So, when writing a screenplay, one should constantly be considering everything that will go in to bringing the story to life. We all sit down to write with this incredible idea. We can feel the magical aura of the scenery and the tension between two characters, but it is finding a way to externalize these senses that is what screenwriting is all about. All of the minute visual details, the dramatic music that comes in after that heavy line of dialogue, and the way the light hits the actor’s face when he saves the heroine from her demise play an important role in this process. I myself have a tendency to visualize each shot down to the most technical details. I have recently used this technique to improve my cinematic writing by recognizing how each action is shot and breaking my scene direction down accordingly.

While many of the things that I consider would never find their way on to the page, it has proven incredibly beneficial in setting the tone for my writing. Let’s face it, the director doesn’t want your input on what kind of underwear the character has on, but it might make all the difference if you realize that your protagonist is irritated by an uncomfortable wedgie, or is happy as can be with his choice to go commando on a breezy summer afternoon.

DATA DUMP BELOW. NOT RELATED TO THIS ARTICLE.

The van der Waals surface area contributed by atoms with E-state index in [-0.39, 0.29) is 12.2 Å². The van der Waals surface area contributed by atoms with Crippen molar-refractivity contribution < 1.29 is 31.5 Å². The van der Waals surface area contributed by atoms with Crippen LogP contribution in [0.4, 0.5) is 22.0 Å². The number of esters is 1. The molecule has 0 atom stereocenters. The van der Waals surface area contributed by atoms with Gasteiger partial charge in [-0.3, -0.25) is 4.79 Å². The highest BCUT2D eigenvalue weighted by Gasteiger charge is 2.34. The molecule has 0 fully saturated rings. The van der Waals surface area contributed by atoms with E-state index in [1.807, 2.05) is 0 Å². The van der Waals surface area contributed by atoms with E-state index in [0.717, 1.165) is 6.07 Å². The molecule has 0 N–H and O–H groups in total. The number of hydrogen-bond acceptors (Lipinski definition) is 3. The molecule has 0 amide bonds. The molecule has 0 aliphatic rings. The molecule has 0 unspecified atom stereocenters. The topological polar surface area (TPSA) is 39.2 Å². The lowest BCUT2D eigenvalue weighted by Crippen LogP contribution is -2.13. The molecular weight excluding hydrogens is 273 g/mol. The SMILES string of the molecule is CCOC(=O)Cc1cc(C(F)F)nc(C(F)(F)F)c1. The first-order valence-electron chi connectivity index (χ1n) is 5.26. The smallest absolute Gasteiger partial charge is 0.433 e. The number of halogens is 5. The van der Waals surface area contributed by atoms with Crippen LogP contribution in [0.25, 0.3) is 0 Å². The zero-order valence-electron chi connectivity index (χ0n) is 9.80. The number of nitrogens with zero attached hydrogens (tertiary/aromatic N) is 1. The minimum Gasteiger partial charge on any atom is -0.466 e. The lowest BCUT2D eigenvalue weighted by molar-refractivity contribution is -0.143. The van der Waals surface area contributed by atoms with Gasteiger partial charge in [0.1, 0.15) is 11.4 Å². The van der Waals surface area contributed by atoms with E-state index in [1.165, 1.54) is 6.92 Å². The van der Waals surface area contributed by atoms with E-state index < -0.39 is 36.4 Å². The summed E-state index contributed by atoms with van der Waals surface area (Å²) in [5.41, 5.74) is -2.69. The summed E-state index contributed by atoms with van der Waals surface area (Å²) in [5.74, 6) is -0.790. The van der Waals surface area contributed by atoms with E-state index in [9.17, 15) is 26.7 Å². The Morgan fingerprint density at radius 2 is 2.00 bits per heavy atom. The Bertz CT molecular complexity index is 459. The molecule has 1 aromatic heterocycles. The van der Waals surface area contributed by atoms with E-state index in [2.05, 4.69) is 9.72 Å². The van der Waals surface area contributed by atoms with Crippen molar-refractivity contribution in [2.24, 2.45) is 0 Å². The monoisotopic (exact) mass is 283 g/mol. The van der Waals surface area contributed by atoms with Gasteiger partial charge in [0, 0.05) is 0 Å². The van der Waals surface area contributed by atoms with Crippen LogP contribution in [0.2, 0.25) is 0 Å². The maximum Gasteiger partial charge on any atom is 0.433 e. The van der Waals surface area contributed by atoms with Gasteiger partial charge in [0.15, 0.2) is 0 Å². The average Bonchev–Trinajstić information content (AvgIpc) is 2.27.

"You can tell a lot about a person by the kind of drawers they wear." - Van Wilder

So, the next time you get stuck trying to depict that magical sensation of your scene, take into consideration all of the complimenting art forms that the film will employ to bring that scene to life. You will start to watch as the scene takes shape in your head, and with any luck the words will start flowing with perfect details to set the tone.